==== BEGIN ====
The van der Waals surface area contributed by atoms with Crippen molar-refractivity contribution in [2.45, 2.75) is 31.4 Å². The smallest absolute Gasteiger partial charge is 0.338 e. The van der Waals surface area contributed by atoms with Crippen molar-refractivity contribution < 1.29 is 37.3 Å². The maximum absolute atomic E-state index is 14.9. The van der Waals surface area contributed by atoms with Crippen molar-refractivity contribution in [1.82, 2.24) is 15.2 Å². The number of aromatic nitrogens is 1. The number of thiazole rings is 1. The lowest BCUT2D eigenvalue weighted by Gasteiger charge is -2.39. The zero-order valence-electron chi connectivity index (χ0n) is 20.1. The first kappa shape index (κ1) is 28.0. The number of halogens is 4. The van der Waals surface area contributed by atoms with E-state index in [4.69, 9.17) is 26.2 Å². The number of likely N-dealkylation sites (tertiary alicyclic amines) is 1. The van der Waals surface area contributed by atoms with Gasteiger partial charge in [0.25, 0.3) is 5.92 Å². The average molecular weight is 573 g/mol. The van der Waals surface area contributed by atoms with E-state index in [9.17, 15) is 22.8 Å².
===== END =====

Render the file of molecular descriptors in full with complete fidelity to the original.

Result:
The van der Waals surface area contributed by atoms with Crippen molar-refractivity contribution in [2.45, 2.75) is 31.4 Å². The smallest absolute Gasteiger partial charge is 0.338 e. The van der Waals surface area contributed by atoms with Crippen molar-refractivity contribution < 1.29 is 37.3 Å². The maximum absolute atomic E-state index is 14.9. The van der Waals surface area contributed by atoms with Crippen molar-refractivity contribution in [1.82, 2.24) is 15.2 Å². The number of aromatic nitrogens is 1. The number of thiazole rings is 1. The lowest BCUT2D eigenvalue weighted by Gasteiger charge is -2.39. The zero-order valence-electron chi connectivity index (χ0n) is 20.1. The first kappa shape index (κ1) is 28.0. The number of halogens is 4. The van der Waals surface area contributed by atoms with E-state index in [4.69, 9.17) is 26.2 Å². The number of likely N-dealkylation sites (tertiary alicyclic amines) is 1. The van der Waals surface area contributed by atoms with Gasteiger partial charge in [0.25, 0.3) is 5.92 Å². The average molecular weight is 573 g/mol. The van der Waals surface area contributed by atoms with E-state index in [9.17, 15) is 22.8 Å².